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The fiscal year 2006 production contract calls for production of 473 missiles, 65 of which are the submarine torpedo tube-launched variant for the U.K. Manufacturing work will be done at Raytheon's Missile Systems businesses in Tucson, Ariz., and Camden, Ark., and is expected to be completed in 2009. Raytheon began delivering Block IV missiles to the U.S. Navy in mid-2004.
Block IV Tomahawk is the next generation of the Tomahawk family of cruise missiles, incorporating innovative technologies to provide new, flexible operational capability while dramatically reducing acquisition, operations and lifecycle support costs.
Raytheon Company, with 2005 sales of $21.9 billion, is an industry leader in defense and government electronics, space, information technology, technical services, and business and special mission aircraft. With headquarters in Waltham, Mass., Raytheon employs 80,000 people worldwide.
Block IV Tomahawk is the centerpiece of the Navy's new Tomahawk Baseline IV Weapons System. The system integrates the Block IV missile with improved mission planning and platform weapons control capabilities. This latest version of the Navy's surface- and submarine-launched precision strike standoff weapon incorporates innovative technologies to provide unprecedented operational capabilities while dramatically reducing acquisition, operations and support costs. The Block IV missile has a 15-year warranty and recertification cycle, compared with the Block III variant's eight-year recertification cycle.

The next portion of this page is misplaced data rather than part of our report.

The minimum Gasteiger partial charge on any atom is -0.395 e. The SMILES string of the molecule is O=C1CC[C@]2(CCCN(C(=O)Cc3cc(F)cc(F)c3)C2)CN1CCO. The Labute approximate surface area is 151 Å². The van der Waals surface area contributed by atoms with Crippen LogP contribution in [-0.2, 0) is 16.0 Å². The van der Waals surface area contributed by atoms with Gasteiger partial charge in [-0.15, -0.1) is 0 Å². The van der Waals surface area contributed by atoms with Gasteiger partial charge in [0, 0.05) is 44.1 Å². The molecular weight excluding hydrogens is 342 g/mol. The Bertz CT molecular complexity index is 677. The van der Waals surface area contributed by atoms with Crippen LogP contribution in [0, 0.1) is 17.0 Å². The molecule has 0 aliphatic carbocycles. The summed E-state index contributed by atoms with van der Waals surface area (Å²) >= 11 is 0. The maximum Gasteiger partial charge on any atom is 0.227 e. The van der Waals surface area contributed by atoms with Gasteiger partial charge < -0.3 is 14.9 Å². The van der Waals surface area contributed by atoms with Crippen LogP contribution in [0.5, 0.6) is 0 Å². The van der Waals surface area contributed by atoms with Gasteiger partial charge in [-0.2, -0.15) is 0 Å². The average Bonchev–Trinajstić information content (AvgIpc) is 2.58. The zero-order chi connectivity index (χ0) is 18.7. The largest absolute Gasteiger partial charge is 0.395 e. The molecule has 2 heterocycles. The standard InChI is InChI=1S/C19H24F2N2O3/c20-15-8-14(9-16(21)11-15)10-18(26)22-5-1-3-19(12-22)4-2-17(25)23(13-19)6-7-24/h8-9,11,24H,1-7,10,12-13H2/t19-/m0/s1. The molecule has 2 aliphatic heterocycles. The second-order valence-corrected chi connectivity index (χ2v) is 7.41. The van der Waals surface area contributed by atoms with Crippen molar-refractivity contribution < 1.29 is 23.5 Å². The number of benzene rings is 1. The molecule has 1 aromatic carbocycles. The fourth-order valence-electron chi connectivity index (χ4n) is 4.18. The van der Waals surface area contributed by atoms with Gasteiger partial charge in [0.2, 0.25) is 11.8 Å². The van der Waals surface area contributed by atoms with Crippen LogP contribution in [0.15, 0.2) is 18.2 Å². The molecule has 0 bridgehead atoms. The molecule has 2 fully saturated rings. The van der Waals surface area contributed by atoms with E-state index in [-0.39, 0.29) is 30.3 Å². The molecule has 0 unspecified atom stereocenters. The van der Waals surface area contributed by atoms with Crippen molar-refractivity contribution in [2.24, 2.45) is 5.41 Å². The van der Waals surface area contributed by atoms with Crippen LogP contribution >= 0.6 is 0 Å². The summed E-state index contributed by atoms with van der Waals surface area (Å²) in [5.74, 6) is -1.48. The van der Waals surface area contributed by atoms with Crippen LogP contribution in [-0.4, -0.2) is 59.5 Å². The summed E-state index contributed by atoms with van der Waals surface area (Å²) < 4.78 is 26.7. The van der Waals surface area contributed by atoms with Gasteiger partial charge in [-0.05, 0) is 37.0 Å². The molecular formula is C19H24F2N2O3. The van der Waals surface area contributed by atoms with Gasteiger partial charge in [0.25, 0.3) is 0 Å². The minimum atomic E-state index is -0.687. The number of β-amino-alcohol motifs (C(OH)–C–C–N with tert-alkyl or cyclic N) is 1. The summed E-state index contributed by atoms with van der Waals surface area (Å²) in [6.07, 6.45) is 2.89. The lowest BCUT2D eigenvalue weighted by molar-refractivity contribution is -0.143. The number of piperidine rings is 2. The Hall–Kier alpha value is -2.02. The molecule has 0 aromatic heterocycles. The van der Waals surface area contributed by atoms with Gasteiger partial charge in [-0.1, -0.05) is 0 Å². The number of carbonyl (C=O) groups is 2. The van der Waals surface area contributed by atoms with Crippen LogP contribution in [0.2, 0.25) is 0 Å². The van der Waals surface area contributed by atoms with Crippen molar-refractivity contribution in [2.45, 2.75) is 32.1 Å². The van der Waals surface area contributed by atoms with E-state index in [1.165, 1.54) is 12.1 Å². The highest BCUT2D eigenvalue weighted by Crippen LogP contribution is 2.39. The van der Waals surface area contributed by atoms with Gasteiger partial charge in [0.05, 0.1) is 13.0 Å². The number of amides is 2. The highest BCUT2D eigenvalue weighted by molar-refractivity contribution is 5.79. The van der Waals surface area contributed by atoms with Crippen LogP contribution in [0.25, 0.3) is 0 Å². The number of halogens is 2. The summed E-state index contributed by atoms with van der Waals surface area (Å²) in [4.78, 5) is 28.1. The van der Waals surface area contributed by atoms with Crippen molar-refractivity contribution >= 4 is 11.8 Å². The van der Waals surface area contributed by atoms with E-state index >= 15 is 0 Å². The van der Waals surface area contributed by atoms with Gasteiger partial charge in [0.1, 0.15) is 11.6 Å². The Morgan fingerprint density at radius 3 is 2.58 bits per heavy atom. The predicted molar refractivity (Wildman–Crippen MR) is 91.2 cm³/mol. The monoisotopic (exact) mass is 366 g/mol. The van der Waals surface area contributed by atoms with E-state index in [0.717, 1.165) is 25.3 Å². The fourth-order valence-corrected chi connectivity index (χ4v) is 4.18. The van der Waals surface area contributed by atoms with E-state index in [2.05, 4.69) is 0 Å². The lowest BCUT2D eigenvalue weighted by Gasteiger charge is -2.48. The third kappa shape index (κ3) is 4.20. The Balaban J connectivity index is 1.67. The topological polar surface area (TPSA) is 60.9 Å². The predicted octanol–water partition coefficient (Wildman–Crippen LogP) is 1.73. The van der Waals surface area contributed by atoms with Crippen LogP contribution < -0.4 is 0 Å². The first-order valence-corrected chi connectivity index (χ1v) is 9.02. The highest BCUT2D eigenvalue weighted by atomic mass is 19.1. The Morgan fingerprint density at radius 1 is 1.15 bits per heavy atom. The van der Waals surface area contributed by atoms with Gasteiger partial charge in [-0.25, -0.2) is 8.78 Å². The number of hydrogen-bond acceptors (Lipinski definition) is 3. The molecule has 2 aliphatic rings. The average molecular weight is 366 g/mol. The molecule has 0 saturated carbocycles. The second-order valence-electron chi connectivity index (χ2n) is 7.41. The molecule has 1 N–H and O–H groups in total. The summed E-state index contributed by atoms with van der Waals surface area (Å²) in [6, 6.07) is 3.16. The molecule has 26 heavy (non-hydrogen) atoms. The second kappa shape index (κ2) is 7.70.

The new capabilities that Block IV Tomahawk brings to the Navy's sea strike capability are derived from the missile's two-way satellite data link that enables the missile to respond to changing battlefield conditions. The strike controller can "flex" the missile in flight to preprogrammed alternate targets or redirect it to a new target. This targeting flexibility includes the capability to loiter over the battlefield awaiting a more critical target. The missile can also transmit battle damage indication imagery and missile health and status messages via the satellite data link. For the first time, firing platforms will have the capability to plan and execute missions. This new capability will provide Global Positioning System-only missions. Block IV will also introduce an improved anti-jam GPS receiver for enhanced mission performance.
The Navy and Raytheon have entered into a five-year procurement contract to replenish Tomahawk inventory at the most affordable cost. The legacy program Tomahawk missile is the Navy's weapon of choice for critical, long-range precision strike missions against high value, heavily defended targets. The Block IV costs about half the price of a newly built Block III missile.